Want to take a picture or film activities in an industrial slaughterhouse or megafarm factory floor? Better think twice if you are in Iowa, Utah, South Carolina, Missouri or Arkansas. These states have passed Ag-Gag (Anti-Whistleblower) bills that restrict investigation into the treatment of animals, food and safety, and working conditions in factory farms. People have different perspectives on the validity Ag-Gag bills and the level of which they adhere to the constitution . What has led to the proposal of these bills and what do they entail?
What Has Led to the Introduction of These Bills?
Animal Rights Investigations into Factory Farms
With increased demand and appeal for cheaper prices for meat in America, the farm industry has attempted to come up with modern farming techniques to satisfy the market. Many of these modern practices only take into account the bottom line and not the quality of life for the animals. An article published in the NY Times by Michael Moss outlines and gives examples from a specific research laboratory of how animals are suffering from experiments to increase their production efficiency. This suffering includes breeding more often than natural, issues with reproduction and strength, and elevated cases of disease. While attempting to make lamb chops bigger, pork loins less fatty, steaks easier to chew many of the animals have been subjected to illness, pain and premature death. Additional problems for the animals arise while attempting to solve these issues, which leads labs to perform more experimentation in an attempt to break the cycle. Over the last 20 years it has become an increasingly popular movement in America to promote and advocate for the safe and humane treatment of animals. Because of this, there has been a rise in the amount of undercover investigations into factory farms to expose cruelty and neglect of animals. Here is a link to successful investigations.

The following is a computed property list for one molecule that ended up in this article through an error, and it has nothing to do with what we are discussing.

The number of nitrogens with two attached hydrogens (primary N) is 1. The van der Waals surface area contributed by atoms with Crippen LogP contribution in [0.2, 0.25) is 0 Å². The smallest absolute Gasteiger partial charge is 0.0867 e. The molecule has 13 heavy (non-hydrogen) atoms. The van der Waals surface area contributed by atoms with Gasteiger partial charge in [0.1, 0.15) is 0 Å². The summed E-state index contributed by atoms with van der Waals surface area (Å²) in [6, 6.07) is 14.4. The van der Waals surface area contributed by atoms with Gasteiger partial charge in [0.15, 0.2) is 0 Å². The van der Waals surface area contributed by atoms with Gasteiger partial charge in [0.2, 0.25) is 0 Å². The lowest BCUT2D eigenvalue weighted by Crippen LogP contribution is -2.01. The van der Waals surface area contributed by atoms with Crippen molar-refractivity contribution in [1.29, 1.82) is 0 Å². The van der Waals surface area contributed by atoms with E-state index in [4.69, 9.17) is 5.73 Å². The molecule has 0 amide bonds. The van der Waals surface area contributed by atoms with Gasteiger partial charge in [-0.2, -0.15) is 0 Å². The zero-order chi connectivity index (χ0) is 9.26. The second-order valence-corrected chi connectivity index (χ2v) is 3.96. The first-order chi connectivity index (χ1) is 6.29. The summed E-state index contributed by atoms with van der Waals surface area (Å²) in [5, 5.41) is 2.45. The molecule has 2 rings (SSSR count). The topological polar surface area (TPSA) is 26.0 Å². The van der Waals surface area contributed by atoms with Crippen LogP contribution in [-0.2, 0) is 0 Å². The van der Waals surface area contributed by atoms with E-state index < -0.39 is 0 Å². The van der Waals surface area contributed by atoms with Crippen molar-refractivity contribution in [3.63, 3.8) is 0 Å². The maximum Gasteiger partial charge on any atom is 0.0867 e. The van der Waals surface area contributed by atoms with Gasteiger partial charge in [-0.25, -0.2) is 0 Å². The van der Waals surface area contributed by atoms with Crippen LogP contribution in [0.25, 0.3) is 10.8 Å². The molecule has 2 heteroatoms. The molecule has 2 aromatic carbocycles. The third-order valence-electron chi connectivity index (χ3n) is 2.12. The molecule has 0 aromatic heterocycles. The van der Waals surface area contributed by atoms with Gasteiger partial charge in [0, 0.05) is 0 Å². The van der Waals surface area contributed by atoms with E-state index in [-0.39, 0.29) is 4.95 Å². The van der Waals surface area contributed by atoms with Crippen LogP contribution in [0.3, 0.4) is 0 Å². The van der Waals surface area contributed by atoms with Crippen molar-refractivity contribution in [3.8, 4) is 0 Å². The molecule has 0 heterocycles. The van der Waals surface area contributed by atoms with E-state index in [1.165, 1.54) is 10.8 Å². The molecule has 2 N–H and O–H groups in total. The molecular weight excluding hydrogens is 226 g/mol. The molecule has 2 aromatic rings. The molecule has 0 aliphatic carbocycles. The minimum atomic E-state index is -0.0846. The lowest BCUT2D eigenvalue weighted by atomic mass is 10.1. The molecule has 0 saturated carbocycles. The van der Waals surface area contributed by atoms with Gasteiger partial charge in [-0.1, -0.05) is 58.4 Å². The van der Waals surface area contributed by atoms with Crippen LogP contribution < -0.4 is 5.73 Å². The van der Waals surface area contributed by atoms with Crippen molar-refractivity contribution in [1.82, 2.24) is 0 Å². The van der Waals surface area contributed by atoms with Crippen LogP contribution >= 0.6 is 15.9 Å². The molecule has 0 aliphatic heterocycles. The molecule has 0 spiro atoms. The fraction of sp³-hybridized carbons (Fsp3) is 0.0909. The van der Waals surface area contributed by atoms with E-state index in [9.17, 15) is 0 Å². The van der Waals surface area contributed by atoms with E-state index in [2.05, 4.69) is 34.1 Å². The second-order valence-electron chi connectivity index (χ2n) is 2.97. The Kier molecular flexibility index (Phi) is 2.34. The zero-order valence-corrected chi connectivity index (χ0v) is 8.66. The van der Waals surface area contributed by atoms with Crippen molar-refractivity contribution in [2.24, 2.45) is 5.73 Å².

ProtectYouFood.org published this infographic about some of their investigations and legal issues.
Argument For Ag-Gag Bills
People in the Concentrated Animal Feeding Operations (CAFOs) take issue with this movement. They are a business and many of these practices do facilitate the goals of mass production and enable them to profit at a low cost to them and consumers. For years there has been constant conflict between these operations and animal rights activists on where to draw the ethical line. In many peoples’ opinions, it is not feasible to be able to feed the world’s growing population and demand for animal products without factory farms and the practices and technology they implement. The methods of production utilized in Concentrated Animal Feeding Operations enable people to pay lower prices for meat and get a more “desired” meat – like learner pork chops. Although the treatment of animals on factory farms is not ideal, many view it as a necessary means to an end.
According to Bill Gates this is the projected increase in demand for meat during the next 50 years:
Farmers are just trying to meet demand. Because of investigations pertaining to mistreatment of animals, issues with food safety and working conditions, farms have to fight legal battles, change company policy and sometimes shut down. This is not profitable for them or helpful to the American society who demands cheap meat. Also, without regulations on when and how documentation of these farms is obtained, the farms could be subjected to misrepresentation. Rep. David Taylor testified in support of Ag-Gag Bills saying, “Every farmer, I speak as a farmer, is scared to death of misrepresentation. Currently, there’s not a lot of protection for farmers, ranchers and growers.” These investigations are often published to the public before the farms have knowledge of them and are unable to defend themselves from misrepresentation.
What Affect Ag-Gag Bills Have
Ag-Gag bills are working to limit the time and accessibility to factory farms for persons perceived as possible whistle blowers. They attempt to: